Peripheral neuropathy can occur in approximately 8% of patients with lupus, presenting mainly as a symmetrical polyneuropathy (121, 122). Mononeuritis multiplex can also occur occasionally in lupus and is associated with small vessel vasculitic change on nerve biopsy, often developing during periods of high lupus activity (123, 124). Prospective studies, based on electrophysiological studies rather than symptoms, suggest that the commonest electrophysiological pattern is that of a sensorimotor axonal neuropathy (122). Among lupus-associated neuropathies, the identification of demyelinating inflammatory neuropathies is of particular importance, given the demonstrated response of such neuropathies to intravenous immunoglobulin (125). Identification of inflammatory demyelination on nerve conduction studies should provoke examination of the CSF and a search for paraproteinemic comorbidities (126). Very rarely, Guillain–Barré Syndrome—an acute inflammatory neuropathy—has been observed (127) as has myasthenia gravis.
Optic neuropathies, manifesting as either optic neuritis or ischemic optic neuropathy, have been observed in SLE (128–132). Given the association of NMOSD with lupus, evaluation of anti-AQP4/MOG antibodies is important and may potentially guide treatment (74, 133). Cranial neuropathies affecting all cranial nerves have been reported in lupus (134–137), either as single events or as a cranial mononeuritis multiplex (137, 138).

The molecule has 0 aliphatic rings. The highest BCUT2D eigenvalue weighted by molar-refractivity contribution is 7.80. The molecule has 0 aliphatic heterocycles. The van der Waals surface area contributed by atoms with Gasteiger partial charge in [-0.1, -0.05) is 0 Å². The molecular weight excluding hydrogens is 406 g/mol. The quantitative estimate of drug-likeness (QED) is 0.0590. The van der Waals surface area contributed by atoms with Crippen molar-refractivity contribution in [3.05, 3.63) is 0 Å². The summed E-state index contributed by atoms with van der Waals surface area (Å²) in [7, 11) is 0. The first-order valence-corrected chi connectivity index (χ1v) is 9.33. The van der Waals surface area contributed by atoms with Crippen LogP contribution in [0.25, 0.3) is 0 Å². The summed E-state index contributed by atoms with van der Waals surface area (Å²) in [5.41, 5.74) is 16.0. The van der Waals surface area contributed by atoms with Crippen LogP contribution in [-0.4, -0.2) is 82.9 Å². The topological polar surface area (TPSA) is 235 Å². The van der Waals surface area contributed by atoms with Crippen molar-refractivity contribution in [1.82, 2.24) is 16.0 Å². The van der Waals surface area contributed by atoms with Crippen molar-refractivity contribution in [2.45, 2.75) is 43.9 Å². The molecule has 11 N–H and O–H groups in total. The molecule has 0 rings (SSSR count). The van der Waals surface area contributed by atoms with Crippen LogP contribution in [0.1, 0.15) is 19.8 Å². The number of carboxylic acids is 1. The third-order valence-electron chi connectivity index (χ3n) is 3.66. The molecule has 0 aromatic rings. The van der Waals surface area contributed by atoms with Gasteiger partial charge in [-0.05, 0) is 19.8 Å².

Functional symptoms are real but are not caused by underlying neurological disease. Functional neurological disorder is a common cause of neurological symptoms, in both general medicine and neurology clinics, and can, therefore, frequently co-exist with inflammatory diseases such as lupus (139). Incorrectly attributing functional symptoms to an inflammatory cause can lead to an inappropriate escalation in immunotherapy or unnecessary investigation. A specialist neurological opinion can help to identify positive findings of functional neurological disease. The incidence of functional symptomatology in lupus and other inflammatory diseases is unknown and merits further study (139).
Treatment of Neurolupus
While efforts have been made to guide best practice in the diagnosis and management of neurolupus, there is only a weak evidence base on which to develop such recommendations (55). There have been a handful of clinical studies for the treatment of lupus-associated neurological disease, none which provide high quality evidence. A small randomized trial of cyclophosphamide suggested potential benefit, but interpretation of these data are limited by small sample size and methodological issues (140, 141). There have also been observational studies of azathioprine (142) and rituximab (143), but the high degree of variability of clinical symptomatology and a lack of standardized neurological outcome measures makes these results difficult to interpret. Furthermore, meaningful metrics of neurological disease are rarely captured in large lupus clinical trials, and patients with neurological disease are often excluded from such studies (144).